Experimental Parasitology 136 (2014) 63–67

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ABO blood groups of residents and the ABO host choice of malaria vectors in southern Iran Mehdi Anjomruz a, Mohammad A. Oshaghi a,⇑, Mohammad M. Sedaghat a, Ali A. Pourfatollah b, Ahmad Raeisi a, Hassan Vatandoost a, Fatemeh Mohtarami a, Mohammad Yeryan a, Hassan Bakhshi a, Fatemeh Nikpoor a a

Department of Medical Entomology and Vector Control, School of Public Health, Tehran University of Medical Sciences, P.O. BOX: 14155-6446, Tehran, Iran Department of Immunology, Faculty of Medical Sciences, Tarbiat Modares University, Tehran, Iran


h i g h l i g h t s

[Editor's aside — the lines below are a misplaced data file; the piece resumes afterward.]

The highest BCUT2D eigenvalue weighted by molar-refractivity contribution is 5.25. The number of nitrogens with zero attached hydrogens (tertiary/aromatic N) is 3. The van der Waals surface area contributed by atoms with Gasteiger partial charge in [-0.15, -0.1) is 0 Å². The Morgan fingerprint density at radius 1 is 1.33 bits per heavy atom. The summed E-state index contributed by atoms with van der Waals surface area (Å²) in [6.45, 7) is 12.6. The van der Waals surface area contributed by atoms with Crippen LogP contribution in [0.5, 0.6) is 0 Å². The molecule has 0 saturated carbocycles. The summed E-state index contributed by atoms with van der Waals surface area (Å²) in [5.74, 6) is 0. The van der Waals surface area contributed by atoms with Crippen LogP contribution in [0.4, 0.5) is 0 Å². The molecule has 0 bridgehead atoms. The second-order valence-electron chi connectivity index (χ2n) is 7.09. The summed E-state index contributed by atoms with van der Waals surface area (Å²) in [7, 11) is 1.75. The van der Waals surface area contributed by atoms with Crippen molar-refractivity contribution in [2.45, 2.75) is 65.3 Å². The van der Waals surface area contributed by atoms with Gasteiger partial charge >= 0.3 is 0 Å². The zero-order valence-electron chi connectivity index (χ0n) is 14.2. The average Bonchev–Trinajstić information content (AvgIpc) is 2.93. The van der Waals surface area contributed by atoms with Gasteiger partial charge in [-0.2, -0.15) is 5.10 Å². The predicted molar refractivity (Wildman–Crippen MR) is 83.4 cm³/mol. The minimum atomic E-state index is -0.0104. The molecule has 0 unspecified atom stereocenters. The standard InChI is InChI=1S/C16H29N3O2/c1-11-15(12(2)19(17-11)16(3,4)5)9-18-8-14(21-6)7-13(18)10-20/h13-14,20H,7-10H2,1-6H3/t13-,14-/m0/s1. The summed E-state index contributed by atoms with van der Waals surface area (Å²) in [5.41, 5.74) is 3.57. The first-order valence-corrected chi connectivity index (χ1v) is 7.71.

g r a p h i c a l a b s t r a c t

 ABO blood group of residents in two

malaria endemic areas in southern Iran has been typed.  Ingested blood meal of Anopheline mosquitoes were typed using allelespecific PCR.  O blood group was the most frequently observed group in the regions.  It is the first ABO molecular typing of blood meal in mosquitoes.  ABO typing of arthropod vectors warrant further researches.

a r t i c l e

i n f o

Article history: Received 30 March 2013 Received in revised form 31 October 2013 Accepted 13 November 2013 Available online 23 November 2013 Keywords: ABO blood group Anopheles Malaria Host preference AS-PCR Iran